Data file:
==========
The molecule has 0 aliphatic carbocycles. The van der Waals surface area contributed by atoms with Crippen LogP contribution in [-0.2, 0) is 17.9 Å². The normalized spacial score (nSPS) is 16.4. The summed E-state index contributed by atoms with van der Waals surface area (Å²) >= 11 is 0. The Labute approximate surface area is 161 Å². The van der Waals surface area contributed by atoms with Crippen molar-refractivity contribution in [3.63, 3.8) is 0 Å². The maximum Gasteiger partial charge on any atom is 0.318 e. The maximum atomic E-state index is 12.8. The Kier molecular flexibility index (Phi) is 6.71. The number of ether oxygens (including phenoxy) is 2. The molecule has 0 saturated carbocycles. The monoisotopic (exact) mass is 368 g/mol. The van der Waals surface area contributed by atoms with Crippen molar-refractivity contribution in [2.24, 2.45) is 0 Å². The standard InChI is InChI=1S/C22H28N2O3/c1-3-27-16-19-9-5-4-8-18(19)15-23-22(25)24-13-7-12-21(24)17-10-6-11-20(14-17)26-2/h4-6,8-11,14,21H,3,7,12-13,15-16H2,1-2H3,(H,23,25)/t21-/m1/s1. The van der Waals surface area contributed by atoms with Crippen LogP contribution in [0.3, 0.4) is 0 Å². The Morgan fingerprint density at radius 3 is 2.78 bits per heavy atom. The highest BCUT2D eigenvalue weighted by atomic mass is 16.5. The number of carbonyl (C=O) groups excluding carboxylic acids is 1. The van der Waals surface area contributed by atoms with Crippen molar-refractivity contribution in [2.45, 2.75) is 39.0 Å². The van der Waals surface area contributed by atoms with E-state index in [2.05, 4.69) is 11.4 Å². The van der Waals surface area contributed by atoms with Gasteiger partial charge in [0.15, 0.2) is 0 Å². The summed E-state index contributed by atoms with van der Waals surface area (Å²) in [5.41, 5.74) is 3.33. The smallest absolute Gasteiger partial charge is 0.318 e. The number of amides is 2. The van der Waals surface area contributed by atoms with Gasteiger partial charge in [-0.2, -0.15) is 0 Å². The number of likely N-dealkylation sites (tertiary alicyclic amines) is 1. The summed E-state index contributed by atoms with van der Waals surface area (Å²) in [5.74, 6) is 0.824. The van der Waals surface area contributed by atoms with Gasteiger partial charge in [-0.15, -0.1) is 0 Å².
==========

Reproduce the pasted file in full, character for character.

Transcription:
The molecule has 0 aliphatic carbocycles. The van der Waals surface area contributed by atoms with Crippen LogP contribution in [-0.2, 0) is 17.9 Å². The normalized spacial score (nSPS) is 16.4. The summed E-state index contributed by atoms with van der Waals surface area (Å²) >= 11 is 0. The Labute approximate surface area is 161 Å². The van der Waals surface area contributed by atoms with Crippen molar-refractivity contribution in [3.63, 3.8) is 0 Å². The maximum Gasteiger partial charge on any atom is 0.318 e. The maximum atomic E-state index is 12.8. The Kier molecular flexibility index (Phi) is 6.71. The number of ether oxygens (including phenoxy) is 2. The molecule has 0 saturated carbocycles. The monoisotopic (exact) mass is 368 g/mol. The van der Waals surface area contributed by atoms with Crippen molar-refractivity contribution in [2.24, 2.45) is 0 Å². The standard InChI is InChI=1S/C22H28N2O3/c1-3-27-16-19-9-5-4-8-18(19)15-23-22(25)24-13-7-12-21(24)17-10-6-11-20(14-17)26-2/h4-6,8-11,14,21H,3,7,12-13,15-16H2,1-2H3,(H,23,25)/t21-/m1/s1. The van der Waals surface area contributed by atoms with Crippen LogP contribution in [0.3, 0.4) is 0 Å². The Morgan fingerprint density at radius 3 is 2.78 bits per heavy atom. The highest BCUT2D eigenvalue weighted by atomic mass is 16.5. The number of carbonyl (C=O) groups excluding carboxylic acids is 1. The van der Waals surface area contributed by atoms with Crippen molar-refractivity contribution in [2.45, 2.75) is 39.0 Å². The van der Waals surface area contributed by atoms with E-state index in [2.05, 4.69) is 11.4 Å². The van der Waals surface area contributed by atoms with Gasteiger partial charge in [0.15, 0.2) is 0 Å². The summed E-state index contributed by atoms with van der Waals surface area (Å²) in [5.41, 5.74) is 3.33. The smallest absolute Gasteiger partial charge is 0.318 e. The number of amides is 2. The van der Waals surface area contributed by atoms with Gasteiger partial charge in [-0.2, -0.15) is 0 Å². The number of likely N-dealkylation sites (tertiary alicyclic amines) is 1. The summed E-state index contributed by atoms with van der Waals surface area (Å²) in [5.74, 6) is 0.824. The van der Waals surface area contributed by atoms with Gasteiger partial charge in [-0.15, -0.1) is 0 Å².